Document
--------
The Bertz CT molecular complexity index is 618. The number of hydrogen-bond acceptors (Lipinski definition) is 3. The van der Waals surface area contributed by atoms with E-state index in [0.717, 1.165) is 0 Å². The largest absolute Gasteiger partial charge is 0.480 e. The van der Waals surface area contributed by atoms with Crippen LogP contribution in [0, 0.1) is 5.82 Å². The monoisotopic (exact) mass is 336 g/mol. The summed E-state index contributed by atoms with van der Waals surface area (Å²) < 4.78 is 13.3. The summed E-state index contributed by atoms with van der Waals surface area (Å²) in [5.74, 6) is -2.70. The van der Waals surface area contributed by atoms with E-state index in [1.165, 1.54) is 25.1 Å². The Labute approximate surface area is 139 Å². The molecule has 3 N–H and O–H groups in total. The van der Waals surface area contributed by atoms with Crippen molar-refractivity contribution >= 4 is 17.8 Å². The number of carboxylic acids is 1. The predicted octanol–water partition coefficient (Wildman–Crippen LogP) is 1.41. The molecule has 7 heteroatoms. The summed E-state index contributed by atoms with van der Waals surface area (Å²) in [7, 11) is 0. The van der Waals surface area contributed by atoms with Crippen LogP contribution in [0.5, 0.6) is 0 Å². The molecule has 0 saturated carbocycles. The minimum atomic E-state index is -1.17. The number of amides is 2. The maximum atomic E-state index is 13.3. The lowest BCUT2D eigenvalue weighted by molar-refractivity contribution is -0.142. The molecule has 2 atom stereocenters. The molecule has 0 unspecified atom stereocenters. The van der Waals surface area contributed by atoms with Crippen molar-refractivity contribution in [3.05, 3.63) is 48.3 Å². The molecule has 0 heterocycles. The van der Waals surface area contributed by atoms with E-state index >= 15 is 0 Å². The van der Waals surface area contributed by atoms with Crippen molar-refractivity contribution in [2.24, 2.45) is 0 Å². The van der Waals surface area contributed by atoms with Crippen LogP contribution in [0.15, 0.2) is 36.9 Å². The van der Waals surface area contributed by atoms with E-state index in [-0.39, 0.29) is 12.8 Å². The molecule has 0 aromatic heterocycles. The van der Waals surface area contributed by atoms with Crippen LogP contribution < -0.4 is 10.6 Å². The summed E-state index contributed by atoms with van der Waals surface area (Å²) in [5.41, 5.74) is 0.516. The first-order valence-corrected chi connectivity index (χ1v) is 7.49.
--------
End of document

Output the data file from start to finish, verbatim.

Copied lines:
The Bertz CT molecular complexity index is 618. The number of hydrogen-bond acceptors (Lipinski definition) is 3. The van der Waals surface area contributed by atoms with E-state index in [0.717, 1.165) is 0 Å². The largest absolute Gasteiger partial charge is 0.480 e. The van der Waals surface area contributed by atoms with Crippen LogP contribution in [0, 0.1) is 5.82 Å². The monoisotopic (exact) mass is 336 g/mol. The summed E-state index contributed by atoms with van der Waals surface area (Å²) < 4.78 is 13.3. The summed E-state index contributed by atoms with van der Waals surface area (Å²) in [5.74, 6) is -2.70. The van der Waals surface area contributed by atoms with E-state index in [1.165, 1.54) is 25.1 Å². The Labute approximate surface area is 139 Å². The molecule has 3 N–H and O–H groups in total. The van der Waals surface area contributed by atoms with Crippen molar-refractivity contribution >= 4 is 17.8 Å². The number of carboxylic acids is 1. The predicted octanol–water partition coefficient (Wildman–Crippen LogP) is 1.41. The molecule has 7 heteroatoms. The summed E-state index contributed by atoms with van der Waals surface area (Å²) in [7, 11) is 0. The van der Waals surface area contributed by atoms with Crippen LogP contribution in [0.5, 0.6) is 0 Å². The molecule has 0 saturated carbocycles. The minimum atomic E-state index is -1.17. The number of amides is 2. The maximum atomic E-state index is 13.3. The lowest BCUT2D eigenvalue weighted by molar-refractivity contribution is -0.142. The molecule has 2 atom stereocenters. The molecule has 0 unspecified atom stereocenters. The van der Waals surface area contributed by atoms with Crippen molar-refractivity contribution in [3.05, 3.63) is 48.3 Å². The molecule has 0 heterocycles. The van der Waals surface area contributed by atoms with E-state index >= 15 is 0 Å². The van der Waals surface area contributed by atoms with Crippen molar-refractivity contribution in [2.24, 2.45) is 0 Å². The van der Waals surface area contributed by atoms with Crippen LogP contribution in [0.15, 0.2) is 36.9 Å². The van der Waals surface area contributed by atoms with E-state index in [-0.39, 0.29) is 12.8 Å². The molecule has 0 aromatic heterocycles. The van der Waals surface area contributed by atoms with Crippen LogP contribution < -0.4 is 10.6 Å². The summed E-state index contributed by atoms with van der Waals surface area (Å²) in [5.41, 5.74) is 0.516. The first-order valence-corrected chi connectivity index (χ1v) is 7.49.